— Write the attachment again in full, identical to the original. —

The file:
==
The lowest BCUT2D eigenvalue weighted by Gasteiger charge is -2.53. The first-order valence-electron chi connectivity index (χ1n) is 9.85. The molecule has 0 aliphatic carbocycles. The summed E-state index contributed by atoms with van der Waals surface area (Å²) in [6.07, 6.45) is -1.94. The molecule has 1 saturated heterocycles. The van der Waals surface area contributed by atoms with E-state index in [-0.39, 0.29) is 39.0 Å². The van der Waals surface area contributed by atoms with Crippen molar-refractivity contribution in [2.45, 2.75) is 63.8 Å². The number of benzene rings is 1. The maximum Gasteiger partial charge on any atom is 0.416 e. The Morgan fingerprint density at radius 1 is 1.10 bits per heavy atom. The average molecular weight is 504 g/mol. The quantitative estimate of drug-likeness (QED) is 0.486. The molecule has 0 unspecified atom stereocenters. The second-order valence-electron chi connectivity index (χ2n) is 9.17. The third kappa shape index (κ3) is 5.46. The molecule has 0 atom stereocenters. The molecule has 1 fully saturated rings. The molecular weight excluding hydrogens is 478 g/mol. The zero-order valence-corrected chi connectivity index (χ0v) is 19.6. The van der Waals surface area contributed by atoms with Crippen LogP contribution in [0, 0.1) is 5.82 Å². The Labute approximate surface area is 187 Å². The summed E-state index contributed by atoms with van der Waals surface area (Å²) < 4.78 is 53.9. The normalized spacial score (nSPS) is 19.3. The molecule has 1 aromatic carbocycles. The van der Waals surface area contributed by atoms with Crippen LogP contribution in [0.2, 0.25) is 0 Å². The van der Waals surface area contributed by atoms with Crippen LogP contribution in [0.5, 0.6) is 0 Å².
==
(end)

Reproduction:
The lowest BCUT2D eigenvalue weighted by Gasteiger charge is -2.53. The first-order valence-electron chi connectivity index (χ1n) is 9.85. The molecule has 0 aliphatic carbocycles. The summed E-state index contributed by atoms with van der Waals surface area (Å²) in [6.07, 6.45) is -1.94. The molecule has 1 saturated heterocycles. The van der Waals surface area contributed by atoms with E-state index in [-0.39, 0.29) is 39.0 Å². The van der Waals surface area contributed by atoms with Crippen molar-refractivity contribution in [2.45, 2.75) is 63.8 Å². The number of benzene rings is 1. The maximum Gasteiger partial charge on any atom is 0.416 e. The Morgan fingerprint density at radius 1 is 1.10 bits per heavy atom. The average molecular weight is 504 g/mol. The quantitative estimate of drug-likeness (QED) is 0.486. The molecule has 0 unspecified atom stereocenters. The second-order valence-electron chi connectivity index (χ2n) is 9.17. The third kappa shape index (κ3) is 5.46. The molecule has 0 atom stereocenters. The molecule has 1 fully saturated rings. The molecular weight excluding hydrogens is 478 g/mol. The zero-order valence-corrected chi connectivity index (χ0v) is 19.6. The van der Waals surface area contributed by atoms with Crippen LogP contribution in [0, 0.1) is 5.82 Å². The Labute approximate surface area is 187 Å². The summed E-state index contributed by atoms with van der Waals surface area (Å²) < 4.78 is 53.9. The normalized spacial score (nSPS) is 19.3. The molecule has 1 aromatic carbocycles. The van der Waals surface area contributed by atoms with Crippen LogP contribution in [0.2, 0.25) is 0 Å². The van der Waals surface area contributed by atoms with Crippen LogP contribution in [0.5, 0.6) is 0 Å².